27.Typically, as mentioned before, employment cases concerning employment within the DIFC have jurisdiction pursuant to Article 5(A)(1)(e) as the DIFC Employment Law states:
“4. Application of the Law
(1) The Law applies to an employee of:
(a) an establishment having a place of business within the DIFC; or
(b) an entity that is created by Law No. 9 of 2004, and the employee is based within, or ordinarily works within or from, the DIFC.
(2) The applicable law to a contract of employment of an employee based within, or who ordinarily works within or from the DIFC, shall be this Law. “
28. This Claim does not fall within the above provision of the DIFC Employment Law as both parties agree that the Claimant was not based within and did not ordinarily work within or from the DIFC. While the intention may have been for him to do so eventually, that eventuality never occurred, and he resigned well before any shift into the DIFC occurred. While he argues that he made attempts to register the company within the DIFC and otherwise did work to further that goal, that work alone is not sufficient to bring his whole employment under the DIFC Employment Law and within the jurisdiction of the DIFC Courts. This claimed activity would also be insufficient to bring the claim under DIFC Courts’ jurisdiction pursuant to Article 5(A)(1)(b) or (c) as the Claimant has not provided any proof of significant activities within the DIFC.
29. While the Second and Third Defendants are DIFC Entities at this time, and thus may fall under Article 5(A)(1)(a), they are not parties to the Employment Contract upon which this Claim is based. The Claimant has not articulated a sufficient legal argument as to why these DIFC Entities should be responsible for the amounts he claims are due pursuant to his Employment Contract with another entity. While he argues that these two Defendants are part of the “Inorak” group of companies, as was his employer pursuant to his Employment Contract, he has not shown sufficient proof of this claim. The same can be said of the First Defendant. While it is not denied that the First Defendant signed the Employment Contract in question as an officer of the employing company, the Claimant has not given sufficient legal argument or evidence to show why the First Defendant should be liable for these claims in his personal capacity, rather than the employing company itself.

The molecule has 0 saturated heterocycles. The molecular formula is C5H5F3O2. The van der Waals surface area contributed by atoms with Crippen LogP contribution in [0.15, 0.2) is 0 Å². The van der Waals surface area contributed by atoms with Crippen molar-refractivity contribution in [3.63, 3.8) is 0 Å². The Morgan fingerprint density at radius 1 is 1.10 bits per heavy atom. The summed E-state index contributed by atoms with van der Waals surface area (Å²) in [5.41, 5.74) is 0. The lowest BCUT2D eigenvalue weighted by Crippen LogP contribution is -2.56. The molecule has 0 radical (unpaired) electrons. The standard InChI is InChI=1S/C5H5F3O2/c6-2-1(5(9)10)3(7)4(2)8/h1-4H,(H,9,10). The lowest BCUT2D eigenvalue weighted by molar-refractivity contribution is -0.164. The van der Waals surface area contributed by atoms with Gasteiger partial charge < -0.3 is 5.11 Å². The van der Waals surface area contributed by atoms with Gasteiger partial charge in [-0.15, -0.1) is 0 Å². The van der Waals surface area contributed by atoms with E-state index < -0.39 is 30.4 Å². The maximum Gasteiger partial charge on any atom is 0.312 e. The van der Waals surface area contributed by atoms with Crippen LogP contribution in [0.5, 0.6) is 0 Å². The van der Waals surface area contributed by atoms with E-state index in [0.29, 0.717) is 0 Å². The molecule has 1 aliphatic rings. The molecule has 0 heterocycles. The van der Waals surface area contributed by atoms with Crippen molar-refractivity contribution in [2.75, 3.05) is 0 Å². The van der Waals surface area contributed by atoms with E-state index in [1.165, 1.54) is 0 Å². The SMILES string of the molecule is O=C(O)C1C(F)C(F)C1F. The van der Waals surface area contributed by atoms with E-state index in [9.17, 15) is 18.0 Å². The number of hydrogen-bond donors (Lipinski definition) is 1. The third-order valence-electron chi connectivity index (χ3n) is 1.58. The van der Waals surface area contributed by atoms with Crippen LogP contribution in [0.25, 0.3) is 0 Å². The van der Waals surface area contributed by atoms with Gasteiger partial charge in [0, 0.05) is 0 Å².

30. The Claimant has contended that the employing company, a Cayman Island registered entity, no longer exists or perhaps did not exist and that he is left without remedy. However, this also has not been shown and this cannot be used as reasoning for why the DIFC Courts should become involved in a matter outside of its jurisdiction.
31. Therefore, while the DIFC Courts may generally have jurisdiction over claims involving DIFC Entities like the Second and Third Defendants, the DIFC Courts do not have jurisdiction over this matter as a whole. As this matter involves employment in on-shore Dubai without a sufficient link to the DIFC, the DIFC Courts cannot be the proper court to determine the claim. The DIFC Courts cannot decide on matters wholly unrelated to the DIFC solely because the Claimant has named an DIFC Entity as one of the Defendants unless there is a valid contractual clause opting-in to the jurisdiction of the DIFC. There is no such clause in this case.
32. Thus, I can see no avenue through which the Claimant can find DIFC Courts’ jurisdiction over this claim based on the arguments and evidence provided. Without jurisdiction, it is not appropriate for me to make any findings in this case and I must dismiss the Claim in full.
33. The parties shall bear their own costs.
34. In sum, this case must be dismissed in full as the DIFC Courts do not have jurisdiction over the matter.
Maha Al Mehairi
Date of issue: 30 October 2018